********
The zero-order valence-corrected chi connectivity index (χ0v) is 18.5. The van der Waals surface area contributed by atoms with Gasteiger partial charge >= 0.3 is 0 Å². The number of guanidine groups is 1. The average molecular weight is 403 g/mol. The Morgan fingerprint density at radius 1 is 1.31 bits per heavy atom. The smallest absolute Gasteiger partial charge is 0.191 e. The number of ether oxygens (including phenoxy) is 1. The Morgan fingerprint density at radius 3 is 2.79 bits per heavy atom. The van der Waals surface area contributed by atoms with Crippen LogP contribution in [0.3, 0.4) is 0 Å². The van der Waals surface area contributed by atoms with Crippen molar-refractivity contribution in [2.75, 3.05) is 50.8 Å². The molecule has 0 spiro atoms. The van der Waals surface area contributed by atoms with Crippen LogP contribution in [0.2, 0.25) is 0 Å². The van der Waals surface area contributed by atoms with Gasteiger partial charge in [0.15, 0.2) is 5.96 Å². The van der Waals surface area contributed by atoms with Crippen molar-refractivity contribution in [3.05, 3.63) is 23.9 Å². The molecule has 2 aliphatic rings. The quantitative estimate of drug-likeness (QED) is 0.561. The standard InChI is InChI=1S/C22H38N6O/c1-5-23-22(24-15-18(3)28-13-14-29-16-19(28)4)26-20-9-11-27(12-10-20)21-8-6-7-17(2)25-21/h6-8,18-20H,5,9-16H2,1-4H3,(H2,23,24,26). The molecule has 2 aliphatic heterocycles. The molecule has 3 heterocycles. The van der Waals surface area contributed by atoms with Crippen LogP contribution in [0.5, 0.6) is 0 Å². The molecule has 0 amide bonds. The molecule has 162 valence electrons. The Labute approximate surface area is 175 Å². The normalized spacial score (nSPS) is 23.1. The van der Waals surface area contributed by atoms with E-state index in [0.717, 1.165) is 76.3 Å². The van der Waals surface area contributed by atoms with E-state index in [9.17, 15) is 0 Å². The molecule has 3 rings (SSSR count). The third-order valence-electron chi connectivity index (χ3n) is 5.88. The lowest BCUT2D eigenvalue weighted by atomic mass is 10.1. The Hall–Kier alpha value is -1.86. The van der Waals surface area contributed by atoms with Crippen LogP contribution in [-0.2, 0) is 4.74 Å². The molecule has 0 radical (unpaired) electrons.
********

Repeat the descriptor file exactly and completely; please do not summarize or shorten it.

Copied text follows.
The zero-order valence-corrected chi connectivity index (χ0v) is 18.5. The van der Waals surface area contributed by atoms with Gasteiger partial charge >= 0.3 is 0 Å². The number of guanidine groups is 1. The average molecular weight is 403 g/mol. The Morgan fingerprint density at radius 1 is 1.31 bits per heavy atom. The smallest absolute Gasteiger partial charge is 0.191 e. The number of ether oxygens (including phenoxy) is 1. The Morgan fingerprint density at radius 3 is 2.79 bits per heavy atom. The van der Waals surface area contributed by atoms with Crippen LogP contribution in [0.3, 0.4) is 0 Å². The van der Waals surface area contributed by atoms with Crippen molar-refractivity contribution in [2.75, 3.05) is 50.8 Å². The molecule has 0 spiro atoms. The van der Waals surface area contributed by atoms with Crippen LogP contribution in [0.2, 0.25) is 0 Å². The van der Waals surface area contributed by atoms with Gasteiger partial charge in [0.15, 0.2) is 5.96 Å². The van der Waals surface area contributed by atoms with Crippen molar-refractivity contribution in [3.05, 3.63) is 23.9 Å². The molecule has 2 aliphatic rings. The quantitative estimate of drug-likeness (QED) is 0.561. The standard InChI is InChI=1S/C22H38N6O/c1-5-23-22(24-15-18(3)28-13-14-29-16-19(28)4)26-20-9-11-27(12-10-20)21-8-6-7-17(2)25-21/h6-8,18-20H,5,9-16H2,1-4H3,(H2,23,24,26). The molecule has 2 aliphatic heterocycles. The molecule has 3 heterocycles. The van der Waals surface area contributed by atoms with Crippen LogP contribution in [0.5, 0.6) is 0 Å². The molecule has 0 amide bonds. The molecule has 162 valence electrons. The Labute approximate surface area is 175 Å². The normalized spacial score (nSPS) is 23.1. The van der Waals surface area contributed by atoms with E-state index in [0.717, 1.165) is 76.3 Å². The van der Waals surface area contributed by atoms with E-state index in [9.17, 15) is 0 Å². The molecule has 3 rings (SSSR count). The third-order valence-electron chi connectivity index (χ3n) is 5.88. The lowest BCUT2D eigenvalue weighted by atomic mass is 10.1. The Hall–Kier alpha value is -1.86. The van der Waals surface area contributed by atoms with Crippen LogP contribution in [-0.2, 0) is 4.74 Å². The molecule has 0 radical (unpaired) electrons.